Management of intravesical mesh erosion post tension free vaginal tape : Transurethral resection – a single center experience

Lin C1, Chueh K2, Huang T1, Wu Y1

Research Type


Abstract Category

Female Stress Urinary Incontinence (SUI)

Abstract 783
Non Discussion Abstract
Scientific Non Discussion Abstract Session 37
Female Surgery Stress Urinary Incontinence
1. Kaohsiung Medical University, Kaohsiung, Taiwan AND Department of Urology, Kaohsiung Medical University Hospital, Kaohsiung, Taiwan, 2. Department of Urology, Kaohsiung Municipal Ta-Tung Hospital, Kaohsiung, Taiwan


Hypothesis / aims of study
The tension-free vaginal tape (TVT) has gained acceptance as an effective surgical treatment of female stress incontinence. It is minimally invasive technique with a short operative period, rapid recovery and superior cure rate. However, this procedure is not without potential for complications. We reported case series of bladder erosion; synthetic tape materials into bladder wall, and we describe successful endoscopic management of the intravesical propylene mesh.
Study design, materials and methods
From August 2010 to May 2017, four patients were recorded with intravesical erosion post tension-free vaginal tape (TVT) procedure. These records were reviewed to the text on presenting symptoms, length of follow-up and outcomes. All the patients had a tension-free vaginal tape implanted at other department and were later referred to our department for surgical intervention.
Cystoscopy were performed in all four cases and the examination revealed a foreign body, suspect mesh material at the bladder wall with local inflammatory changes. Other diagnostic evaluations were also performed included past history record, physical examination, urine analysis, and transabdominal sonography. For materials removal, the standard transurethral resection of the partial mesh, surrounding bladder mucosa was performed in these cases (Fig) The depth of resection was into bladder wall till deep muscle layer. The 26Fr. resectoscope introduced with a 30-degree telescope. The depth of resection was into bladder wall till deep muscle layer. The resection was repeated to confirm the intravesical and intramural part of the mesh could be removed. 
All patients were under general anesthesia. After the operation, 18Fr. Foley catheter was indwelled and removal 3 days after. All of them had cystoscopy follow-up after 3-4 months later.
Their age were 58-67 years old, and the interval between the tension-free vaginal tape procedure and the complication onset were varied. The definite onset timing was difficult to evaluate. The time of patient’s complaining was figured as the onset of tape erosion exacerbation. All these patients had symptom of Recurrent Urinary tract infection, and some of them combined with gross hematuria, and urgency. Cystoscopy was performed in these four, and bladder erosion by transvaginal tape with calcification formation. The follow-up cystoscopy revealed bladder wall scar without perforation in all patients, and 3 of them denied recurrent urinary incontinence. A patient complained of incontinence and the symptom was improved after pelvic floor exercise training.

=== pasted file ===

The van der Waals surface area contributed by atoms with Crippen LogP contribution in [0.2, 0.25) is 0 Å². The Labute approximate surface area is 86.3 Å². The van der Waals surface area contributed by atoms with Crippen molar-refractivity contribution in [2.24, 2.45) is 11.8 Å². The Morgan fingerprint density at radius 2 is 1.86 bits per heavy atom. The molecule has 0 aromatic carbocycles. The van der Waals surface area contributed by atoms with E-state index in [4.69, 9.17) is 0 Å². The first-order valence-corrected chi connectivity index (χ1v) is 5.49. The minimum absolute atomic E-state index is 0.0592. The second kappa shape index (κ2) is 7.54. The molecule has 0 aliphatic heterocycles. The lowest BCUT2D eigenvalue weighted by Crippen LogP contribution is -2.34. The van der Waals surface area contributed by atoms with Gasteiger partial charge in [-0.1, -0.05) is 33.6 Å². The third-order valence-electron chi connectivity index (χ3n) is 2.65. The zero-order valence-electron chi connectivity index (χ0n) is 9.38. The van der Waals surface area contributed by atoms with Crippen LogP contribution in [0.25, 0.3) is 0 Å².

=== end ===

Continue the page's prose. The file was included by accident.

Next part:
Interpretation of results
Tension-free vaginal tape is considered as a minimally invasive and safe surgical technique. However, the rare complication of bladder erosion should be noticed. The intravesical foreign body can induce encrustation and usually go with recurrent urinary tract infection. The symptom of recurrent urinary tract infection with lower urinary tract symptoms after tension-free vaginal tape must be considered that it may be the result of bladder erosion and the diagnosis can be confirmed by cystoscopy. 
For intravesical erosion, transurethral approach is reliable treatment and provides a good outcome. After the procedure of partial mesh excision by standard transurethral resection, no urinary incontinence was recorded in the most of patients within follow-up. Cystoscopy at the 3-month follow-up revealed complete healing of the bladder mucosa, and no symptoms of urinary tract infectionwere complained in all patients during the follow-up. In our opinion, the transurethral resection of the partial mesh is acceptable and effective treatment. We thought the residual part of tape and fibrosis tissue may provide enough tension in the midurethra, acting as a hammock-like support to avoid recurrent urinary incontinence.[1] Further studies are necessary for this hypothesis
Concluding message
Although the incidence of tension-free vaginal tape bladder erosion is rare, post procedure symptoms, such as recurrent urinary tract infection, may be considered the sign of mesh erosion into bladder. In our opinion, standard transurethral resection of partial mesh is a safe, and effective treatment option for erosion mesh removal.
Figure 1 Table 1. Patient profile
Figure 2 Figure 1.
  1. Oh, T.-H., & Ryu, D.-S. (2009). Transurethral Resection of Intravesical Mesh After Midurethral Sling Procedures. Journal of Endourology, 23(8), 1333–1337. doi:10.1089/end.2009.0098
Funding Nil Clinical Trial No Subjects Human Ethics not Req'd All of these data were recorded from our clinical practice, and all patient agrees to provide their health record. Helsinki not Req'd This is a retrospective observation case series report Informed Consent Yes